The southwest zone of Bangladesh is separated from other parts of the country, especially from the north central zone where the national capital of Dhaka is located, by the Padma river. Although there have been improvements and developments of the road network of the southwest zone, links with the rest of the country across the Padma river are still via ferries. Transport capacity of ferry services is very limited, and waiting time at ferry ghats is about one hour for buses/light vehicles and two hours for trucks. In addition, riverbanks of the Padma river are very unstable and the river width changes frequently, which results in approach ghats being temporarily depending on the seasons. Therefore, expansion of existing ferry terminals is difficult due to these unstable river conditions. Moreover, there is an urgent need to replace existing dangerous ferry/launch operations between Dhaka and the southwest region by more safety and reliable surface transport system. Overloaded vessels frequently sink in this waterway route passing through near the risky-prone zone of turbulent confluence of the Padma and Meghna rivers.
The social, economic and industrial underdevelopment of the southwest zone, which encompasses Bangladesh's second major port, Mongla, its third main city, Khulna, and the inland port at Benapole, is in part due to difficult access across the Padma river to the rest of the country. If a bridge to cross the Padma River is constructed, it will certainly strengthen the linkage between the southwest and north central zones. A highway bridge, in particular, will improve and enhance the freight and passenger transportation between Dhaka and major points in the southwest zone and contribute substantially to the regional development of the southwest zone as well as to national economic growth.
The TA Loan will assist the Government in preparing the detailed engineering documents and procurement of the Padma Bridge construction.
|Project Rationale and Linkage to Country/Regional Strategy
The benefits of the TA Loan will be to facilitate project preparation for an investment loan to construct Padma Bridge connecting the economically depressed southwest zone to the economically more advanced eastern zone of the country. It will minimize the technical uncertainty and ensure the implementation readiness of the follow-on Loan.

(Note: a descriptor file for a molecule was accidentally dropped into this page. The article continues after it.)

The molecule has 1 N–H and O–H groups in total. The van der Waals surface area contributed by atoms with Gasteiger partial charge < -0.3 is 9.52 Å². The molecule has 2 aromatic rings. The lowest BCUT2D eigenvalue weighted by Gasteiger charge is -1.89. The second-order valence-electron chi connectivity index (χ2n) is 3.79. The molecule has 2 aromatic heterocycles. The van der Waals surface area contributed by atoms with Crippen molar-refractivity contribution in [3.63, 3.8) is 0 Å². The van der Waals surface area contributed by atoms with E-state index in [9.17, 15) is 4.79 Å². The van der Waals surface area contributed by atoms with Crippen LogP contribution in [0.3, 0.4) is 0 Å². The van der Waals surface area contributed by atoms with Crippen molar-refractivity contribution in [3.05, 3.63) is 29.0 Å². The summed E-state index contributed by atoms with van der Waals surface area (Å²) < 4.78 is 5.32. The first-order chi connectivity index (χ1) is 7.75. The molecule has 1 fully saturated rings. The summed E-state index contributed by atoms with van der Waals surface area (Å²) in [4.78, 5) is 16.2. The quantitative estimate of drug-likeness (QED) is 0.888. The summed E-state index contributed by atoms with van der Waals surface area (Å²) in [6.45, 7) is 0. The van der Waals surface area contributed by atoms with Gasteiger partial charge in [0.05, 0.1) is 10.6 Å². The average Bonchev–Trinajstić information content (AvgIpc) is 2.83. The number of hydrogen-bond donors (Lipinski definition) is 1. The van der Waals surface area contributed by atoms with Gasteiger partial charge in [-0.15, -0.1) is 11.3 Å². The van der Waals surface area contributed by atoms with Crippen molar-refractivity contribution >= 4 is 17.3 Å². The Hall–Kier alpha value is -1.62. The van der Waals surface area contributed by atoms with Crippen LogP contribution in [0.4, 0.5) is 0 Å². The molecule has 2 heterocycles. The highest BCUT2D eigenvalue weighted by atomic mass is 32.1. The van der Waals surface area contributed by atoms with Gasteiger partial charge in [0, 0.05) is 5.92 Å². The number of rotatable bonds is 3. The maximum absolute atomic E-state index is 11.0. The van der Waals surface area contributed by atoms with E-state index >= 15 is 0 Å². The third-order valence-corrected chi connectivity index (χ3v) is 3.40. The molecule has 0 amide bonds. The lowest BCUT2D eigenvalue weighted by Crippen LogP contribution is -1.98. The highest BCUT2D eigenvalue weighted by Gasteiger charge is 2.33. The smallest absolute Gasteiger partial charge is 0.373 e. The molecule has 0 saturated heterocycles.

The Padma bridge will be one of the large-scale infrastructure projects in Bangladesh and its construction and operation will result in significant impacts on the various sectors of the economy at the national and regional levels. The distance of nearly all major destinations in the southwest region from Dhaka will be reduced by 100 km or more, which will have tremendous savings in passenger time, commodity movement time, operation and maintenance costs of vehicles, increased life of vehicles, reduced import bill on fuels, and reduce transport costs of passengers and commodities. With the bridge, capital inflow will increase promoting industrial and commercial activities and increased economic and employment opportunities for the local populations. The people of the region will have better access to healthcare facilities and latest health technologies available at Dhaka. Easier communication will help expanding better education and training facilities and skill development will take place ensuring availability of quality manpower/workers. Export of skilled workers will increase wage earnings. River bank protection will reduce bank erosion and check incidences of increased vulnerability and poverty among erosion-induced displaced population. During construction activities, local unemployed people will get employment and some increased commercial activity will help income generation of the locals. The country will be physically integrated through the fixed link resulting in reduced economic disparity and deprivation. An estimation of multiplier effects on the investment on the Padma bridge shows that the bridge will increase the national GDP growth rate by 1.2% and the regional gross product in the southwest region by 35%, and generate additional employment opportunities of 743,000 person-year that corresponds to 1.2% of the total labor force of Bangladesh.
The southwest region has one of the highest poverty rates in the poverty stricken Bangladesh. About 42% of the population in the country in March 2004 was living below the absolute poverty line, while in Khulna division in the southwest, the poverty incidence was 46.4% compared with that in Dhaka of 33%. The poor in the project area will reap immediate benefits from the construction of the bridge in the form of employment in construction, additional employment in relocated related exercises, and subsistence allowances and other benefits under resettlement, and increased trading income during construction. In the long-term, however, the poverty reduction impact of the bridge is more significant as a larger share of economic benefits generated by the bridge will accrue to the poor that their income shares in GDP.
One key assistance spelled out in ADB's Bangladesh country strategy and program 2006-2010, is that support would be provided for the development of the Padma bridge, building on lessons learned from the path-breaking Jamuna Bridge Project.